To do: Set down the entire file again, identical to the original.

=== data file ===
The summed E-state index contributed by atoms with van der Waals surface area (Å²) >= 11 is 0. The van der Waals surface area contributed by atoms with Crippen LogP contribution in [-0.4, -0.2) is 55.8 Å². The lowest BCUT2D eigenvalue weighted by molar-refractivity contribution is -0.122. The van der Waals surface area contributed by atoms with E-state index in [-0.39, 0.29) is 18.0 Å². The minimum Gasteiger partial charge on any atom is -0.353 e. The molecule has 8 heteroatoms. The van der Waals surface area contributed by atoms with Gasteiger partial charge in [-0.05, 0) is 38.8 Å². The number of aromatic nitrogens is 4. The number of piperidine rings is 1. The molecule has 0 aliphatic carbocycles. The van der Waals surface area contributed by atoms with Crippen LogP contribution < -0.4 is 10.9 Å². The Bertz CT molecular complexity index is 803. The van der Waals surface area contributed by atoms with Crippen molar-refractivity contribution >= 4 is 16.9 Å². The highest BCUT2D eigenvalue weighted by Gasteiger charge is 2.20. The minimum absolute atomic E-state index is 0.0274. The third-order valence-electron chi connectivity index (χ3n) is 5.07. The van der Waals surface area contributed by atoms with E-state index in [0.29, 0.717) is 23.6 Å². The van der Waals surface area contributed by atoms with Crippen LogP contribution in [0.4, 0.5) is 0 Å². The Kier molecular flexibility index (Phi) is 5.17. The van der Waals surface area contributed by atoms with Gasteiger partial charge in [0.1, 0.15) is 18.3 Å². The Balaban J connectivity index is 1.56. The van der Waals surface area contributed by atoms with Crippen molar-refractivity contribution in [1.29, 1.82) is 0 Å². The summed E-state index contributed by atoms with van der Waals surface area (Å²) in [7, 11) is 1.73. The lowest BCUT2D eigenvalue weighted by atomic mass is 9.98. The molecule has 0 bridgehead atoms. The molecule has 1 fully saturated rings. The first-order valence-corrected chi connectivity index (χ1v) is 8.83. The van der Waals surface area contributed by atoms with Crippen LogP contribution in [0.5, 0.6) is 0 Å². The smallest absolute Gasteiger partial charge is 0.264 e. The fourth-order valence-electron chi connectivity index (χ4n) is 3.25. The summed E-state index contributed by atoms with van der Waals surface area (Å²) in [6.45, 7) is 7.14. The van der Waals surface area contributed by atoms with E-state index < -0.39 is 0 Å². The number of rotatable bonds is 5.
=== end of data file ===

The summed E-state index contributed by atoms with van der Waals surface area (Å²) >= 11 is 0. The van der Waals surface area contributed by atoms with Crippen LogP contribution in [-0.4, -0.2) is 55.8 Å². The lowest BCUT2D eigenvalue weighted by molar-refractivity contribution is -0.122. The van der Waals surface area contributed by atoms with E-state index in [-0.39, 0.29) is 18.0 Å². The minimum Gasteiger partial charge on any atom is -0.353 e. The molecule has 8 heteroatoms. The van der Waals surface area contributed by atoms with Gasteiger partial charge in [-0.05, 0) is 38.8 Å². The number of aromatic nitrogens is 4. The number of piperidine rings is 1. The molecule has 0 aliphatic carbocycles. The van der Waals surface area contributed by atoms with Crippen LogP contribution < -0.4 is 10.9 Å². The Bertz CT molecular complexity index is 803. The van der Waals surface area contributed by atoms with Crippen molar-refractivity contribution >= 4 is 16.9 Å². The highest BCUT2D eigenvalue weighted by Gasteiger charge is 2.20. The minimum absolute atomic E-state index is 0.0274. The third-order valence-electron chi connectivity index (χ3n) is 5.07. The van der Waals surface area contributed by atoms with E-state index in [0.29, 0.717) is 23.6 Å². The van der Waals surface area contributed by atoms with Crippen LogP contribution in [0.4, 0.5) is 0 Å². The Kier molecular flexibility index (Phi) is 5.17. The van der Waals surface area contributed by atoms with Gasteiger partial charge in [0.1, 0.15) is 18.3 Å². The Balaban J connectivity index is 1.56. The van der Waals surface area contributed by atoms with Crippen molar-refractivity contribution in [1.29, 1.82) is 0 Å². The summed E-state index contributed by atoms with van der Waals surface area (Å²) in [7, 11) is 1.73. The lowest BCUT2D eigenvalue weighted by atomic mass is 9.98. The molecule has 0 bridgehead atoms. The molecule has 1 fully saturated rings. The first-order valence-corrected chi connectivity index (χ1v) is 8.83. The van der Waals surface area contributed by atoms with Crippen LogP contribution in [0.5, 0.6) is 0 Å². The smallest absolute Gasteiger partial charge is 0.264 e. The fourth-order valence-electron chi connectivity index (χ4n) is 3.25. The summed E-state index contributed by atoms with van der Waals surface area (Å²) in [6.45, 7) is 7.14. The van der Waals surface area contributed by atoms with E-state index < -0.39 is 0 Å². The number of rotatable bonds is 5.